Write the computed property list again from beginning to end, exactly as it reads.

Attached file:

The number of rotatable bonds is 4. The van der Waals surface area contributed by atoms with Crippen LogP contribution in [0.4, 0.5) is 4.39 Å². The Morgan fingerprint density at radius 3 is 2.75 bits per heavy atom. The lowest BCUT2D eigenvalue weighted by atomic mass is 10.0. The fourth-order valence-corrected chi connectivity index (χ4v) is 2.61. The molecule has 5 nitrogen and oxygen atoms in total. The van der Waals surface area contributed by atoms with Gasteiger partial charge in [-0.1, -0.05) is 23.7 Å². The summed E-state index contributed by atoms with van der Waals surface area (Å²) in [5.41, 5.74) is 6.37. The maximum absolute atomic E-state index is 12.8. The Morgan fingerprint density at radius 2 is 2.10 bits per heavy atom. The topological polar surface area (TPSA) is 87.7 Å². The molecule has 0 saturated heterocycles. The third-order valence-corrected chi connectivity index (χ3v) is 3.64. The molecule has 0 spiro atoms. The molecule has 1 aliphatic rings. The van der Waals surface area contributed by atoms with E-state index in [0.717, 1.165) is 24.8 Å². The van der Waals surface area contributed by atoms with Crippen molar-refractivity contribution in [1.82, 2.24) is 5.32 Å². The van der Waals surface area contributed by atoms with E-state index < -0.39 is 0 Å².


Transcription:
The number of rotatable bonds is 4. The van der Waals surface area contributed by atoms with Crippen LogP contribution in [0.4, 0.5) is 4.39 Å². The Morgan fingerprint density at radius 3 is 2.75 bits per heavy atom. The lowest BCUT2D eigenvalue weighted by atomic mass is 10.0. The fourth-order valence-corrected chi connectivity index (χ4v) is 2.61. The molecule has 5 nitrogen and oxygen atoms in total. The van der Waals surface area contributed by atoms with Gasteiger partial charge in [-0.1, -0.05) is 23.7 Å². The summed E-state index contributed by atoms with van der Waals surface area (Å²) in [5.41, 5.74) is 6.37. The maximum absolute atomic E-state index is 12.8. The Morgan fingerprint density at radius 2 is 2.10 bits per heavy atom. The topological polar surface area (TPSA) is 87.7 Å². The molecule has 0 saturated heterocycles. The third-order valence-corrected chi connectivity index (χ3v) is 3.64. The molecule has 0 spiro atoms. The molecule has 1 aliphatic rings. The van der Waals surface area contributed by atoms with E-state index in [0.717, 1.165) is 24.8 Å². The van der Waals surface area contributed by atoms with Crippen molar-refractivity contribution in [1.82, 2.24) is 5.32 Å². The van der Waals surface area contributed by atoms with E-state index < -0.39 is 0 Å².